(I was a member of evangelical Protestant churchesfor 46 years. I was received into the Catholic Church on April 10, 2004.)
I agree with Richard Lamb. Knowledge of the Scriptures. I am embarrassed for my Catholic friends who don’t even know which books are in the Old Testament and which are in the New. No self-respecting Protestant will take them seriously.
Of course, I Corinthians 13 says that “Even if I have the gift of prophecy and comprehend all mysteries and knowledge…but do not have love, I am nothing.”
So Bible knowledge doesn’t impress me as much as pure and holy love, practical love. But other Protestants don’t think the way I do (that’s one reason I became a Catholic!).
But we shouldn’t be learning the Bible to impress Protestants, we should be learning the Bible because our Church tells us to. The very front inside cover of my New American Bible (St. Joseph) admonishes all the Christian faithful to “learn by frequent reading of the divine Scriptures…For ignorance of the Scriptures is ignorance of Christ.”
I’m not really sure how the local parishes could deal with this, though, since learning the Bible is a personal decision and no one can be forced to “learn the Bible.”
Also, my knowledge of the Bible came as a result of a systematic education approach that started when I was a small child, in Sunday School. From 1st grade on, my Protestant Church started in Genesis, and by the time I graduated from 8th grade, I had been taught the entire Bible.
And once I was in high school, we learned the Epistles and some of the other harder books.
(BTW, I’m fairly certain that most Protestant churches don’t do this anymore. In fact, when my older daughter suggested to her Youth Pastor that they do a “Bible Study” for Youth group, he said, “No one would come.” Sad.)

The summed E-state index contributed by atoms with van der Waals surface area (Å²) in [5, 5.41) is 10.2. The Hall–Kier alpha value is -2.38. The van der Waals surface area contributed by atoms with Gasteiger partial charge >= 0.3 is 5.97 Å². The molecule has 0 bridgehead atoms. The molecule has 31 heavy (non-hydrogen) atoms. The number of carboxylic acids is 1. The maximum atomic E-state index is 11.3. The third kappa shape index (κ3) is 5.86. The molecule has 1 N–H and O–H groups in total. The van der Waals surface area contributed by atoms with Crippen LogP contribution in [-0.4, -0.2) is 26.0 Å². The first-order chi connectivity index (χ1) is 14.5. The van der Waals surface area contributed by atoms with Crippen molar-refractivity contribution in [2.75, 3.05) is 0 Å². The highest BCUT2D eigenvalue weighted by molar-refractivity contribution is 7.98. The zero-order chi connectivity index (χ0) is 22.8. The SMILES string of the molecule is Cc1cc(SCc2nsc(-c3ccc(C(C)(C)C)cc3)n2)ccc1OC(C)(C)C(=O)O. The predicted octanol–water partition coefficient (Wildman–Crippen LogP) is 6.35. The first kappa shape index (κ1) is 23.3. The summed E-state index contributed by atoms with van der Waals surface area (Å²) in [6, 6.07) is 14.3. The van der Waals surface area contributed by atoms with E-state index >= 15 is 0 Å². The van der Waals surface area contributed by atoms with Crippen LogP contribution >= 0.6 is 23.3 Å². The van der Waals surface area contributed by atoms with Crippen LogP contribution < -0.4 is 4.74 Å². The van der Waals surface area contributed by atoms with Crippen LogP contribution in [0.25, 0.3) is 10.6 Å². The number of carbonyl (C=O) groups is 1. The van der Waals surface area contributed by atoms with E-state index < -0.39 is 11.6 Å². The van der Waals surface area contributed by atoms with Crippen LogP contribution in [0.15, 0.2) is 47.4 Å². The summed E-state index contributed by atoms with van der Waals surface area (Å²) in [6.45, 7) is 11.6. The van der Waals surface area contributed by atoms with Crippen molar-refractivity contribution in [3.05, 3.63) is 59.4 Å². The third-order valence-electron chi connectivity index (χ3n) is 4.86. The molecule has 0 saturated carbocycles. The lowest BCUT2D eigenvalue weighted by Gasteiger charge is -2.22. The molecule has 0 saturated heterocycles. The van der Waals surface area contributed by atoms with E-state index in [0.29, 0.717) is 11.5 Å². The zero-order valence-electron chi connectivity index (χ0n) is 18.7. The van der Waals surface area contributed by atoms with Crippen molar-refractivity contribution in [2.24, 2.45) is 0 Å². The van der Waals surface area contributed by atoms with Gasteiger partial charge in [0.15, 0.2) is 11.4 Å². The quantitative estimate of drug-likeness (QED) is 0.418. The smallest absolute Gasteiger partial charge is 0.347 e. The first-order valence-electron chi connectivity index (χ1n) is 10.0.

So I’m not sure if it’s possible for an adult to learn in a few years what it took me many, many years to learn.
But you could try!
One thing that Catholics might want to try is reading through the entire Bible in a year. I know that there are little pamphlets out there describing a program that involves about a half hour a day of readings.
It’s not impossible. It only takes about 80 hours to read the whole Bible through. It is NOT like reading the Twenty Volume set of “Calvin’s Institutes of the Christian Faith”—now THERES a tome!
I don’t want to sound braggacious, but I am 47 and have read the Bible through at least twelve times. The first time I finished reading it through, I was about thirteen. When my best friend and I were sixteen, we had a Bible Marathon–we started reading in Genesis, taking turns reading a chapter out loud, and we kept reading until we finished Revelation. It took us about 69 hours. If you have the time and liberty to do this, you might want to try it. It was fun.
One of the Protestant churches I was in had a Bible Read-A-Thon as a Youth Group fundraiser. The teens signed up for a half-hour, and then read from the pulpit. The readings were open to the public, and continued all through the day and night. I remember going down at about 5 am (I was nursing a baby at the time) and getting chills listening to a lone teenager reading some ancient Old Testament prophet. I think this is the kind of thing that Catholic youth would really enjoy. (BTW, there was sand volleyball, food, movies, music, etc. for all the other teens who were waiting for their turns to read!!)
Another thing that I think would help Catholics become more Biblically literate is a Children’s Club program. A lot of Protestant churches have “AWANA” clubs (and a lot of Catholic kids go to them). I personally prefer the less-competitive PIONEER CLUBS, which not only offer Bible teaching to little ones, but a more “complete” program similiar to Boy Scouts/Girl Scouts. When I was a Pioneer Club leader, we did so much stuff–camping, cooking, Bicycle Olympics, crafts, field trips, nature lore–it was great fun for the kids and adults, and a great way to teach the Bible without sitting down in a lecture format. Is there anything like this in the Catholic Church? I’ve never seen it at my very large parish.
Also, I think that RCIA should include an “Orientation to the Bible” session. In fact, at our parish, my husband has been asked to prepare this segment of RCIA this year.
And I think that parishes ought to work toward getting not just candidates and catechumens into RCIA, but all members who want to re-learn the basics of their Catholic faith.
I am thrilled that my parish and my diocese offers many opportunities for adult Bible study along with RCIA. We have an excellent apologetics class which leaves my head bulging with knowledge. I am enjoying the Scriptures more than ever since becoming Catholic. A lot of things now make sense to me.